Where on Earth are you from?

By Rebecca Priestley In Science

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Reconstruction of Asian hunters’ migration across the Bering Strait. Getty Images

This article was first published on February 19, 2014.

The first of my ancestors to arrive in New Zealand was Anders Haeckel, a young Finn who sailed to New Zealand with the British Merchant Navy. In 1892, he went gum digging in Northland, then tried his hand at gold mining on the West Coast. He settled in Hokitika, where he married and raised a family. His youngest daughter, Gertrude, was my grandmother.

Maori genealogical narratives go back many more generations than this, suggesting, along with radiocarbon dating of the earliest burial sites, that the first Polynesians arrived here some 800 years ago. But how many were there? And where did they come from?

The pattern of mutations in the DNA of modern humans reveals that if you go back far enough, we all came from Africa – all people alive today have a common ancestor who lived in Africa 160,000 years ago. About 60,000 years ago, our human ancestors began to migrate out of Africa. Recent discoveries suggest that as they travelled, they occasionally interbred with other hominids, such as Neanderthals and Denisovans.

Work by population geneticist Spencer Wells, director of the National Geographic’s Genographic Project, and Lisa Matisoo-Smith, professor of biological anthropology at University of Otago and the Genographic Project’s Oceania investigator, is filling in the gaps between family genealogies and the broad narratives about our species’ journey from Africa. Wells recently visited the East Coast with Matisoo-Smith to give results to participants who provided DNA samples to Matisoo-Smith last year and to listen to migration and genealogical narratives from a group of Ngai Tamanuhiri at Muriwai Marae.

Piecing together the Polynesian puzzle: Lisa Matisoo-Smith and Spencer Wells.

The Genographic Project began in 2005, with a focus on analysing mitochondrial DNA, or mtDNA, which is inherited along maternal lines, and Y-chromosomes, which pass down paternal lines.

Genetic mutations accumulate over time and are passed down through generations, so the more mutations two individuals have in common, the more closely they are related, and vice versa. Combining genetic information with geological and archaeological data allows scientists to recreate the migration patterns of our ancestors.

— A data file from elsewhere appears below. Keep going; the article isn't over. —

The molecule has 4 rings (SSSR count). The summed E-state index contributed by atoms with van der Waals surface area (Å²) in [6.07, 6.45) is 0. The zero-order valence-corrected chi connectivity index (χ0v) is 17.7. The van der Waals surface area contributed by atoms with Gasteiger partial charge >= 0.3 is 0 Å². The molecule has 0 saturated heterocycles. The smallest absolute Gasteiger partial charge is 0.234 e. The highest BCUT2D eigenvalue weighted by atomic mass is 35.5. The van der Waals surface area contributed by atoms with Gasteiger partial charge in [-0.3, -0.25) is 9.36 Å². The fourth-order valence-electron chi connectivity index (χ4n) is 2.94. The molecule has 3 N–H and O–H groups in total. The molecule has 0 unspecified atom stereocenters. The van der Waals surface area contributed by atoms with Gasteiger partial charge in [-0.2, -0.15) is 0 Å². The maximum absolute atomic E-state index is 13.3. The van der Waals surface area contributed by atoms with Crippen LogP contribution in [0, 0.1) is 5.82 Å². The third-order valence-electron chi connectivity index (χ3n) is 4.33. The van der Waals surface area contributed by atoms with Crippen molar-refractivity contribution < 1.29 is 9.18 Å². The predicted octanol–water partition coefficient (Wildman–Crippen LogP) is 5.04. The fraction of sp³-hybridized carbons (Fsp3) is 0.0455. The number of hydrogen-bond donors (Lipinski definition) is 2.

The project’s current maps of human migration show lots of detail in Europe, Africa and the Middle East, but little or nothing in Polynesia.

“A focus in the first phase of the project was working with indigenous groups to collect samples to give us the broadest glimpse of human migration patterns,” says Wells. Most of that work is now complete, with Polynesia – which has many distinct indigenous groups living across hundreds of small islands – one of the last pieces in the puzzle.

“New Zealand is fascinating,” says Wells. “If you think about the broad sweep of human migration, the last major place to be settled was New Zealand. Only about 800 years ago, the Polynesian ancestors migrated, probably from somewhere around present-day French Polynesia, perhaps the Cook Islands, and settled New Zealand.”

Adding more detail to migration history involves gathering more DNA samples. Matisoo-Smith’s own project, From Aotearoa to Africa – funded by the Genographic Project, a James Cook Fellowship and the Allan Wilson Centre – involves sampling 2000 New Zealanders to identify population origins and interactions between Maori and more recent immigrants. Although the Genographic Project focuses on indigenous communities, Matisoo-Smith is looking at people from all over the country “to give us a picture of the diverse ancestry of all New Zealanders, not just the first arrivals”.

Alongside its research focus on indigenous groups, the Genographic Project is open to anyone who buys a self-testing kit. The latest phase, Geno 2.0, uses new technology to examine up to 130,000 ancestry-informative markers across your entire genome.

Out of Africa: migration patterns of early human beings. Image/National Geographic Genographic Project

As well as telling you what percentage of your ancestry comes from which geographic region, it can reveal how much of your DNA is Neanderthal or Denisovan. Unless you’re African, says Wells, it’s likely that “two to two and a half per cent of your genome traces back to these hominids”.

Wells’ goal with the Genographic Project, is “to create a seamless experience from what people know about recent family history, through written history back to the really, really deep stuff that happened prior to 10,000-20,000 years ago. We know a fair amount about the very early migrations, and we’re focusing on the patterns in the middle right now. That’s what I think many people are particularly interested in – when groups start to take on modern cultural identities and present-day languages developed.”

When my mtDNA was tested in 2005, the Genographic Project told me my ancestors “entered Europe around the time of the Neolithic 10,000 years ago”.

When my Geno 2.0 test results arrive, I expect to find I have genetic markers for the Finnish, Swedish, English, Scottish and Irish ancestry I know about from family history. I’m also hoping for a few surprises.

The Genographic Project

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